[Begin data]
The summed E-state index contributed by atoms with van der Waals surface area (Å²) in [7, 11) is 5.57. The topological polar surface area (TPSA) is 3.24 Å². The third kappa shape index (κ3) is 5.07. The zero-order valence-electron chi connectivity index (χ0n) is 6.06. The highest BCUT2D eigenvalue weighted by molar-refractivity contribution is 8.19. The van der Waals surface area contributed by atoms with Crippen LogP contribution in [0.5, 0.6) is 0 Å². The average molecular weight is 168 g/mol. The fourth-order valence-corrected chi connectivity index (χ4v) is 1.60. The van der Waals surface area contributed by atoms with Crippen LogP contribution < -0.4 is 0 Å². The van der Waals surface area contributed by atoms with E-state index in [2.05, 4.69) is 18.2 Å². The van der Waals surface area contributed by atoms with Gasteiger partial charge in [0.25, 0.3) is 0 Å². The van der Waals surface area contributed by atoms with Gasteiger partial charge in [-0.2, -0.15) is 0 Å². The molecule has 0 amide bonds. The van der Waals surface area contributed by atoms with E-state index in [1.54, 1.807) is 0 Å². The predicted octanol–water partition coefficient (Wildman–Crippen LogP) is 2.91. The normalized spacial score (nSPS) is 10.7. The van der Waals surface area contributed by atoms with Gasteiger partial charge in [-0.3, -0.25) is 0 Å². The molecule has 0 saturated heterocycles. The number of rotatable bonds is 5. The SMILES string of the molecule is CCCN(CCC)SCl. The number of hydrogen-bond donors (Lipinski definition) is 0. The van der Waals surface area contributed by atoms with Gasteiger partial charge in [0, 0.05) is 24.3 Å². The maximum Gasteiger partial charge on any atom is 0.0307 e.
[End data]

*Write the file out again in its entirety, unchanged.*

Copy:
The summed E-state index contributed by atoms with van der Waals surface area (Å²) in [7, 11) is 5.57. The topological polar surface area (TPSA) is 3.24 Å². The third kappa shape index (κ3) is 5.07. The zero-order valence-electron chi connectivity index (χ0n) is 6.06. The highest BCUT2D eigenvalue weighted by molar-refractivity contribution is 8.19. The van der Waals surface area contributed by atoms with Crippen LogP contribution in [0.5, 0.6) is 0 Å². The average molecular weight is 168 g/mol. The fourth-order valence-corrected chi connectivity index (χ4v) is 1.60. The van der Waals surface area contributed by atoms with Crippen LogP contribution < -0.4 is 0 Å². The van der Waals surface area contributed by atoms with E-state index in [2.05, 4.69) is 18.2 Å². The van der Waals surface area contributed by atoms with Gasteiger partial charge in [0.25, 0.3) is 0 Å². The van der Waals surface area contributed by atoms with Gasteiger partial charge in [-0.2, -0.15) is 0 Å². The molecule has 0 amide bonds. The van der Waals surface area contributed by atoms with E-state index in [1.54, 1.807) is 0 Å². The predicted octanol–water partition coefficient (Wildman–Crippen LogP) is 2.91. The normalized spacial score (nSPS) is 10.7. The van der Waals surface area contributed by atoms with Gasteiger partial charge in [-0.3, -0.25) is 0 Å². The molecule has 0 saturated heterocycles. The number of rotatable bonds is 5. The SMILES string of the molecule is CCCN(CCC)SCl. The number of hydrogen-bond donors (Lipinski definition) is 0. The van der Waals surface area contributed by atoms with Gasteiger partial charge in [0, 0.05) is 24.3 Å². The maximum Gasteiger partial charge on any atom is 0.0307 e.